| Special Public Lecture 2015 |
Academic Group of Humanities
Seen from the angle of the rich and powerful countries (the so-called "Global North"), Africa today seems to exist and work outside of the international world order, politically and economically as well as culturally. But Africa is indeed an integral part of the global system, no matter how asymmetrically integrated into worldwide capitalist structures and imperial power relations, or how peripheral her cultural productions may seem to metropolitan entertainment industries. The roots of such uneven integration reach as far back as to the early modern period. For almost four centuries, the transatlantic slave trade (and the slavery practiced in the Americas and the Caribbean) shaped the emergent global imbalances at the expense of Africans. Opportunities for certain kinds of development were henceforth barred, and a number of degrading racist cliches were invented and widely used in order to justify Africaﾍs subordination. The colonial occupation by European powers taking place since the 1880s and lasting until the second half of the 20th century, aggravated that uneven relationship, and in the subsequent times of decolonization only little was achieved to cut free from universal dependency. Hence, throughout the modern period, European racism, colonial rule and capitalist exploitation of African riches and resources played a role in justifying Western involvements in Africa. With the onset of colonial rule, Africaﾍs sovereignty was lost. Henceforth ideological justifications for the European conquest and presence in Africa considering it a duty ("civilizing mission") became ubiquitous; and so was the urge to challenge foreign domination and repudiate the insulting hegemonic views. Africans consistently objected to their subordination by a variety of means. These included distinctively ﾒmodernﾓ ways by invoking revolutionary ideas of freedom and liberty, equality and solidarity, thereby meeting the hegemonic Western discourse at its own ideological level. Since the second half of the 19th century, Western educated Africans with a Pan-African outlook were among the first in critically addressing the issues of racism and foreign rule, and, in time, came to propose sound analyses of colonialism and capitalism. Various aspects of this intriguing history of Pan-Africanism will be at issue in the present talk.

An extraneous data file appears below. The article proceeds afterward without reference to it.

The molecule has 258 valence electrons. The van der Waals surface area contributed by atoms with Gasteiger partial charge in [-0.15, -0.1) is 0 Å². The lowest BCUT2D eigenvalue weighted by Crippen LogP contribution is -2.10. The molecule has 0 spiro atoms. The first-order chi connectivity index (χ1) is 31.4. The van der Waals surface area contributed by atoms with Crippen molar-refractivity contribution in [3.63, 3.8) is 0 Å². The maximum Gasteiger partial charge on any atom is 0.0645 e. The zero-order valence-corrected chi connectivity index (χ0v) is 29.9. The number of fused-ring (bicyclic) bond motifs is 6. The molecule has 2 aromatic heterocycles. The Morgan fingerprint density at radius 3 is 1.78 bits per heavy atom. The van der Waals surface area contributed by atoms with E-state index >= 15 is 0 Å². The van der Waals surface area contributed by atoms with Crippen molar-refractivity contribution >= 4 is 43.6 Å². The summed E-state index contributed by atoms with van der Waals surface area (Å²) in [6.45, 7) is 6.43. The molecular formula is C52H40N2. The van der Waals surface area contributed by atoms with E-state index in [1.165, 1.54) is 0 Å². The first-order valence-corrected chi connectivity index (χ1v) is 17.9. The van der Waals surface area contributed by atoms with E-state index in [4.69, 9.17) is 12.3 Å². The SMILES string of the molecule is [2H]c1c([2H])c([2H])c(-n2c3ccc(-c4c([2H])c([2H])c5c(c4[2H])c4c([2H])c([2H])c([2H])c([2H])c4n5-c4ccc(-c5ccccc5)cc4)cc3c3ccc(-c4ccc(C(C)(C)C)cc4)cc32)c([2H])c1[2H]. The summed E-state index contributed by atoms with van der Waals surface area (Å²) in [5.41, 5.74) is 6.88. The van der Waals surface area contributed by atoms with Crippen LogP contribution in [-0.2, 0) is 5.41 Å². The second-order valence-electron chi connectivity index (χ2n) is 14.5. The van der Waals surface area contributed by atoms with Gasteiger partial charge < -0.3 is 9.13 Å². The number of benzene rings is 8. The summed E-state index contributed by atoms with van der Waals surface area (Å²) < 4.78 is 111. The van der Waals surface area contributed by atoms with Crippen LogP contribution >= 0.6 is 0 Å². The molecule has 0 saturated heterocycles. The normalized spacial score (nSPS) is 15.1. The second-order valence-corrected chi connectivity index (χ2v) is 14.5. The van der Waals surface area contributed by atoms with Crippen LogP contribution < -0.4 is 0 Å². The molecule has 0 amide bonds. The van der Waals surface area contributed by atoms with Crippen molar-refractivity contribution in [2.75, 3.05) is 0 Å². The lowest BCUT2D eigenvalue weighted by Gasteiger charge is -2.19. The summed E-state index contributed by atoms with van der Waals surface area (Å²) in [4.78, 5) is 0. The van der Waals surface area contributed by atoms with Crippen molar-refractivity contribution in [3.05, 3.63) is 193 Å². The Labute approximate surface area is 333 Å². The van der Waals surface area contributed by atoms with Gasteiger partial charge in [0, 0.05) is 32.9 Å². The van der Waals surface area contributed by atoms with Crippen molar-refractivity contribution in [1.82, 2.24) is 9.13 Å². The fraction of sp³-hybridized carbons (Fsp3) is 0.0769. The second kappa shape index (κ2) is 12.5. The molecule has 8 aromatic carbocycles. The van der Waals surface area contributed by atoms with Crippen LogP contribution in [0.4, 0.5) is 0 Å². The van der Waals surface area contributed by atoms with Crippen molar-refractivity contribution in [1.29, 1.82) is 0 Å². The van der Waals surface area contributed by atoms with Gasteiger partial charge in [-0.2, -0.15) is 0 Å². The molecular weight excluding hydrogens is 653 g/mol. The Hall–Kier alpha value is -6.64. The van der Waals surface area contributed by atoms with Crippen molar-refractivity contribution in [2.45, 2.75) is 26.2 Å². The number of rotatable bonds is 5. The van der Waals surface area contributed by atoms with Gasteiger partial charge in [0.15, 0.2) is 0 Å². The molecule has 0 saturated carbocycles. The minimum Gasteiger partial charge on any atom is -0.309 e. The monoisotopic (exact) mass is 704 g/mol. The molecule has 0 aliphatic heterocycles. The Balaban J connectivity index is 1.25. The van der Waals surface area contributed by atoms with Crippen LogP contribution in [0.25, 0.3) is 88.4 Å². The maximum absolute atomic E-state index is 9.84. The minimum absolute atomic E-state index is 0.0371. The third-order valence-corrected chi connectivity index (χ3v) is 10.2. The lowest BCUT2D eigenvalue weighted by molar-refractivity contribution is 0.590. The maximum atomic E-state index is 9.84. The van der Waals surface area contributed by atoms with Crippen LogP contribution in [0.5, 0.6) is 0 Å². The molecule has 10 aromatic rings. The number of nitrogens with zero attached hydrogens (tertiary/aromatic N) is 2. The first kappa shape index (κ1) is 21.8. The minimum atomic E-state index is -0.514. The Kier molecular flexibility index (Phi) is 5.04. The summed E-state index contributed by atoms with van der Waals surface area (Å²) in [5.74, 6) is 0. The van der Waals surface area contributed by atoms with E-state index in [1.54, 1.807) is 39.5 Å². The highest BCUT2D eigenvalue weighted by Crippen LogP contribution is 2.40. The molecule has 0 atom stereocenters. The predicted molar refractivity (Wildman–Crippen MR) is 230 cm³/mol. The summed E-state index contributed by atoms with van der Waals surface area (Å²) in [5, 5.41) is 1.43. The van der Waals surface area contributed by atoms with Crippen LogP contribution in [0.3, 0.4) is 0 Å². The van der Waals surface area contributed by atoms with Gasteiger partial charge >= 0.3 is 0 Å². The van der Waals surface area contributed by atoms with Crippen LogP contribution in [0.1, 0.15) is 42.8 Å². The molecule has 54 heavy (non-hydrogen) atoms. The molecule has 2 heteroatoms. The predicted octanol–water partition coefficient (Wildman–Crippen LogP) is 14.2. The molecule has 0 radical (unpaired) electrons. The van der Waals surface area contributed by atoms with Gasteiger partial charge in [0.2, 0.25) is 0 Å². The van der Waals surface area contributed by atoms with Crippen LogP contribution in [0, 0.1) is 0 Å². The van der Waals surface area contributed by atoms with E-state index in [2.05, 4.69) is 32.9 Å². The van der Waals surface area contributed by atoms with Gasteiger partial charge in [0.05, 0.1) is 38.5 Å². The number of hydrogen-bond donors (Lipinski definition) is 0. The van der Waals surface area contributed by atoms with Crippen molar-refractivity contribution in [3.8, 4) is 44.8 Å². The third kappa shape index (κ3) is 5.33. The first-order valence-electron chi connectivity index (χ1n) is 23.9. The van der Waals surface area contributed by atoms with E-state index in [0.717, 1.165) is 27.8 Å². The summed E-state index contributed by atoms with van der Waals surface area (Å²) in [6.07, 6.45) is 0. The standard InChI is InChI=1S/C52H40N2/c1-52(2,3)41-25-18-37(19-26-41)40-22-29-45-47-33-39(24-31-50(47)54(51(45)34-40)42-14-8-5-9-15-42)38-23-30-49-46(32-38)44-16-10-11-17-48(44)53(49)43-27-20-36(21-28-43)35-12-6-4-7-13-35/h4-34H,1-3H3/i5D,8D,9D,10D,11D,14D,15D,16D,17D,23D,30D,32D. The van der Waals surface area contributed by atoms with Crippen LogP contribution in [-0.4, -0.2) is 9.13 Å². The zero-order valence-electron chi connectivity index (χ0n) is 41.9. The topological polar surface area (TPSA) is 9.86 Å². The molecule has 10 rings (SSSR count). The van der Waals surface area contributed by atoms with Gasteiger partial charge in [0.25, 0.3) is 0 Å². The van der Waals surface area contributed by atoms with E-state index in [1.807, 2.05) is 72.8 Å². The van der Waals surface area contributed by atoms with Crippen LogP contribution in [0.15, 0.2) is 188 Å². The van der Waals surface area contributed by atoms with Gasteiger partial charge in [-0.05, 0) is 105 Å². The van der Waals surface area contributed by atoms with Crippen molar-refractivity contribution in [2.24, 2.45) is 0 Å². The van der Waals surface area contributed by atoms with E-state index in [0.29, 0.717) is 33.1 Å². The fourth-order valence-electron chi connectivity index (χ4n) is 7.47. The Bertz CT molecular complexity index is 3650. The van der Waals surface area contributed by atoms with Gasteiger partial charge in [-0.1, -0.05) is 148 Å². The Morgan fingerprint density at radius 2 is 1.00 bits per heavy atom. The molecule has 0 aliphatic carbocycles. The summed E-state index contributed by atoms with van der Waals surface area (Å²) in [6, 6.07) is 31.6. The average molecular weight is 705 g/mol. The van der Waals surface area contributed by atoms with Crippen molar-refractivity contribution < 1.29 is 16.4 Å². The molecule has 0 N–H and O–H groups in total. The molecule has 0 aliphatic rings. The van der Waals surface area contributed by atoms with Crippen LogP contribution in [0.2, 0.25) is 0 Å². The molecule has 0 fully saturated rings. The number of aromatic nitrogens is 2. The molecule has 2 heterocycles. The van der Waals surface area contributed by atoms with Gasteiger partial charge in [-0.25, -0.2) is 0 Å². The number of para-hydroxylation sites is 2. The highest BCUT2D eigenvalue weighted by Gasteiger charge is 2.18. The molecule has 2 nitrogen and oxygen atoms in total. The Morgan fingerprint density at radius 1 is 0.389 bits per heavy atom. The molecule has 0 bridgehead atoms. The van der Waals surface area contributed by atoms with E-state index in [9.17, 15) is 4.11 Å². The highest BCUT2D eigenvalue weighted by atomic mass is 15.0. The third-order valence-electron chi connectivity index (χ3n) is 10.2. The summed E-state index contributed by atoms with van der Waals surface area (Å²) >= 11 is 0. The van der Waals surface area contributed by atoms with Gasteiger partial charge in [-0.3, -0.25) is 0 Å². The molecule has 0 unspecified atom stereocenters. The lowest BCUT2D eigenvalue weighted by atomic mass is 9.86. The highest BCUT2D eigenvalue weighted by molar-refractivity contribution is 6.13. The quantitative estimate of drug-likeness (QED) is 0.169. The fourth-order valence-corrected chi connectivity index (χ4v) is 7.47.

Arno Sonderegger is Senior Lecturer in African History at the Institute of African Studies of the University of Vienna, Austria. From 2011 to 2014 he served as Deputy Head of the Vienna department. In 2012-13 he spent a term as Visiting Professor at Humboldt-University Berlin, Germany. His research and teaching is dedicated to the history of Africa since the early modern period, with a special regional interest in West and Central Africa. Thematically, Africa's complex relations to other parts of the globe, its specific roles in a global context, are among his basic interests, as well as Africa's position within a globally informed intellectual history. The latter includes questions of power asymmetries in knowledge production, of racism and racial discrimination, of imperialism and colonial rule, of forms and ways of Africansﾍ engagements with the world. He authored two monographs in German (Jenseits der rassistischen Grenze: Die Wahrnehmung Afrikas bei Johann Gottfried Herder, 2002; Die Daemoonisierung Afrikas: Zum Despotiebegriff und zur Geschichte der Afrikanischen Despotie, 2008), and co-/edited several books on African history and racism in German and English (Rassismus: Ein vielgesichtiges Phaenomen, 2008; Perspectives on Ethnicity and "Race", 2009; Afrika 1500-1900: Geschichte und Gesellschaft, 2010; Afrika im 20. Jahrhundert: Geschichte und Gesellschaft, 2011; Nord-Sued-Ost-West Beziehungen: Eine Einfuehrung in die Globalgeschichte, 2015; African Thoughts on Colonial and Neo-Colonial Worlds: Facets of an Intellectual History of Africa, 2015).